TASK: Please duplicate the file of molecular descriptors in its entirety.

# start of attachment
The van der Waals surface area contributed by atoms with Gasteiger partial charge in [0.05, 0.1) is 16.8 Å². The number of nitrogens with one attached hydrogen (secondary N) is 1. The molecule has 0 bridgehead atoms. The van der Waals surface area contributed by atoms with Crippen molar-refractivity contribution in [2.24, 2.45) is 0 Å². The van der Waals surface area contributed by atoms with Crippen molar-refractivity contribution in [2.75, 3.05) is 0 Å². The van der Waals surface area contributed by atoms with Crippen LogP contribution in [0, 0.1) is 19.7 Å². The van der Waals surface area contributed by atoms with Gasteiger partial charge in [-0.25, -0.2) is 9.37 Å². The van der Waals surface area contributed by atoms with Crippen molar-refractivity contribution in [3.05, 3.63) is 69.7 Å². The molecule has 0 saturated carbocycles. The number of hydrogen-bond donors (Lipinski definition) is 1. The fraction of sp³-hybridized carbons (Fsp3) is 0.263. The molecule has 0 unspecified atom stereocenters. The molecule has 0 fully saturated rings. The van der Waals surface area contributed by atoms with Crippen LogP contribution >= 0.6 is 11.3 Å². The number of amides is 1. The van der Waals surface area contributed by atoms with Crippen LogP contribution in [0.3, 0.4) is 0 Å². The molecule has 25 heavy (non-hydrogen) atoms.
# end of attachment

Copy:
The van der Waals surface area contributed by atoms with Gasteiger partial charge in [0.05, 0.1) is 16.8 Å². The number of nitrogens with one attached hydrogen (secondary N) is 1. The molecule has 0 bridgehead atoms. The van der Waals surface area contributed by atoms with Crippen molar-refractivity contribution in [2.24, 2.45) is 0 Å². The van der Waals surface area contributed by atoms with Crippen molar-refractivity contribution in [2.75, 3.05) is 0 Å². The van der Waals surface area contributed by atoms with Crippen LogP contribution in [0, 0.1) is 19.7 Å². The van der Waals surface area contributed by atoms with Gasteiger partial charge in [-0.25, -0.2) is 9.37 Å². The van der Waals surface area contributed by atoms with Crippen molar-refractivity contribution in [3.05, 3.63) is 69.7 Å². The molecule has 0 saturated carbocycles. The number of hydrogen-bond donors (Lipinski definition) is 1. The fraction of sp³-hybridized carbons (Fsp3) is 0.263. The molecule has 0 unspecified atom stereocenters. The molecule has 0 fully saturated rings. The van der Waals surface area contributed by atoms with Crippen LogP contribution >= 0.6 is 11.3 Å². The number of amides is 1. The van der Waals surface area contributed by atoms with Crippen LogP contribution in [0.3, 0.4) is 0 Å². The molecule has 25 heavy (non-hydrogen) atoms.